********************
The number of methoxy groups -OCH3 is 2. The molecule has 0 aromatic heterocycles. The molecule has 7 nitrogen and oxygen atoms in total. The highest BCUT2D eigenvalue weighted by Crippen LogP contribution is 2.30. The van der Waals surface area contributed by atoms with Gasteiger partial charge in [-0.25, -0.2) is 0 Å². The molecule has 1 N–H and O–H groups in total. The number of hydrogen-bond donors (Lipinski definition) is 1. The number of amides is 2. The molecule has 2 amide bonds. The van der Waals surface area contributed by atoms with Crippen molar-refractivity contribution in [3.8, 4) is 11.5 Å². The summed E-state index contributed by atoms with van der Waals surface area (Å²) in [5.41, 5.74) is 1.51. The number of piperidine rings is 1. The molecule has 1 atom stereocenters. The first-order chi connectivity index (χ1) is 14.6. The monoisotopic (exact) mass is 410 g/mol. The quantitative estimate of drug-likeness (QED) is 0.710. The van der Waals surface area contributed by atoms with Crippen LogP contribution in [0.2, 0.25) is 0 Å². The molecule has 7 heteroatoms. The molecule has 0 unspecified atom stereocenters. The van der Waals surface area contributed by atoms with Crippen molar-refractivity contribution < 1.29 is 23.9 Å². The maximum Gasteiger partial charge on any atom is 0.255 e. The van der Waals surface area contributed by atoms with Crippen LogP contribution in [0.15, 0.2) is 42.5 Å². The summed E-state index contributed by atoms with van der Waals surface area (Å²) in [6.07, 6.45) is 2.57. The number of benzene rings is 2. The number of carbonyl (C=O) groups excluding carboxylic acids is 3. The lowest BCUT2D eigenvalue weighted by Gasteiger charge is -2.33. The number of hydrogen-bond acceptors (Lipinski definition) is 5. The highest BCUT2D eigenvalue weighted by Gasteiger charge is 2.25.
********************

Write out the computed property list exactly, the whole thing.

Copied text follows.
The number of methoxy groups -OCH3 is 2. The molecule has 0 aromatic heterocycles. The molecule has 7 nitrogen and oxygen atoms in total. The highest BCUT2D eigenvalue weighted by Crippen LogP contribution is 2.30. The van der Waals surface area contributed by atoms with Gasteiger partial charge in [-0.25, -0.2) is 0 Å². The molecule has 1 N–H and O–H groups in total. The number of hydrogen-bond donors (Lipinski definition) is 1. The number of amides is 2. The molecule has 2 amide bonds. The van der Waals surface area contributed by atoms with Crippen molar-refractivity contribution in [3.8, 4) is 11.5 Å². The summed E-state index contributed by atoms with van der Waals surface area (Å²) in [5.41, 5.74) is 1.51. The number of piperidine rings is 1. The molecule has 1 atom stereocenters. The first-order chi connectivity index (χ1) is 14.6. The monoisotopic (exact) mass is 410 g/mol. The quantitative estimate of drug-likeness (QED) is 0.710. The van der Waals surface area contributed by atoms with Crippen LogP contribution in [0.2, 0.25) is 0 Å². The molecule has 7 heteroatoms. The molecule has 0 unspecified atom stereocenters. The van der Waals surface area contributed by atoms with Crippen molar-refractivity contribution < 1.29 is 23.9 Å². The maximum Gasteiger partial charge on any atom is 0.255 e. The van der Waals surface area contributed by atoms with Crippen LogP contribution in [0.15, 0.2) is 42.5 Å². The summed E-state index contributed by atoms with van der Waals surface area (Å²) in [6.07, 6.45) is 2.57. The number of benzene rings is 2. The number of carbonyl (C=O) groups excluding carboxylic acids is 3. The lowest BCUT2D eigenvalue weighted by Gasteiger charge is -2.33. The number of hydrogen-bond acceptors (Lipinski definition) is 5. The highest BCUT2D eigenvalue weighted by Gasteiger charge is 2.25.